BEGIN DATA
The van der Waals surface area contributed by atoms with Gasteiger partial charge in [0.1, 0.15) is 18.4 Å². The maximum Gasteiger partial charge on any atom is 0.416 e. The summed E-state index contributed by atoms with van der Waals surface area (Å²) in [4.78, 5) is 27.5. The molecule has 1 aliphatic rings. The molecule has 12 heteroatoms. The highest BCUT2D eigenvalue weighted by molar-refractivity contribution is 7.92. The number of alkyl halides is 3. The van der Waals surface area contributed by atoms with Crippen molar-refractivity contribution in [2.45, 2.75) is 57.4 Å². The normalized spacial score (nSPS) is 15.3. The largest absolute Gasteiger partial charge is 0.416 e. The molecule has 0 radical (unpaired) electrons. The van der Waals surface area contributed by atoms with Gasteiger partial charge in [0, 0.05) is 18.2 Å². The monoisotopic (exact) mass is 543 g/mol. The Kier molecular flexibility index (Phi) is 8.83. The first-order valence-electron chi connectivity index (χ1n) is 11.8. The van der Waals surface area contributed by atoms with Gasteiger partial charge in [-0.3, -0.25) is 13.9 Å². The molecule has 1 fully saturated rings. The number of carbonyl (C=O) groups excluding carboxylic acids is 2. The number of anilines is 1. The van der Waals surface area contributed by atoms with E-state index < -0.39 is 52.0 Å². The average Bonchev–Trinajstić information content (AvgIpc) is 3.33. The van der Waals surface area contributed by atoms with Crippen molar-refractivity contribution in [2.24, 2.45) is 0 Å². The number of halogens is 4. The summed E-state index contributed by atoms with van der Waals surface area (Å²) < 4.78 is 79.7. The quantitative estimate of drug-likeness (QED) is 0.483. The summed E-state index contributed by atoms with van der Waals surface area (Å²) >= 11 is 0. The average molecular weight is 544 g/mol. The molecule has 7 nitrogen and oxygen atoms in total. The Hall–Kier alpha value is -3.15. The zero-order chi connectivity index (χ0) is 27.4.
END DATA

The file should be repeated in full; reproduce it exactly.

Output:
The van der Waals surface area contributed by atoms with Gasteiger partial charge in [0.1, 0.15) is 18.4 Å². The maximum Gasteiger partial charge on any atom is 0.416 e. The summed E-state index contributed by atoms with van der Waals surface area (Å²) in [4.78, 5) is 27.5. The molecule has 1 aliphatic rings. The molecule has 12 heteroatoms. The highest BCUT2D eigenvalue weighted by molar-refractivity contribution is 7.92. The number of alkyl halides is 3. The van der Waals surface area contributed by atoms with Crippen molar-refractivity contribution in [2.45, 2.75) is 57.4 Å². The normalized spacial score (nSPS) is 15.3. The largest absolute Gasteiger partial charge is 0.416 e. The molecule has 0 radical (unpaired) electrons. The van der Waals surface area contributed by atoms with Gasteiger partial charge in [0, 0.05) is 18.2 Å². The monoisotopic (exact) mass is 543 g/mol. The Kier molecular flexibility index (Phi) is 8.83. The first-order valence-electron chi connectivity index (χ1n) is 11.8. The van der Waals surface area contributed by atoms with Gasteiger partial charge in [-0.3, -0.25) is 13.9 Å². The molecule has 1 fully saturated rings. The number of carbonyl (C=O) groups excluding carboxylic acids is 2. The number of anilines is 1. The van der Waals surface area contributed by atoms with E-state index < -0.39 is 52.0 Å². The average Bonchev–Trinajstić information content (AvgIpc) is 3.33. The van der Waals surface area contributed by atoms with Crippen molar-refractivity contribution in [2.24, 2.45) is 0 Å². The number of halogens is 4. The summed E-state index contributed by atoms with van der Waals surface area (Å²) < 4.78 is 79.7. The quantitative estimate of drug-likeness (QED) is 0.483. The summed E-state index contributed by atoms with van der Waals surface area (Å²) >= 11 is 0. The average molecular weight is 544 g/mol. The molecule has 7 nitrogen and oxygen atoms in total. The Hall–Kier alpha value is -3.15. The zero-order chi connectivity index (χ0) is 27.4.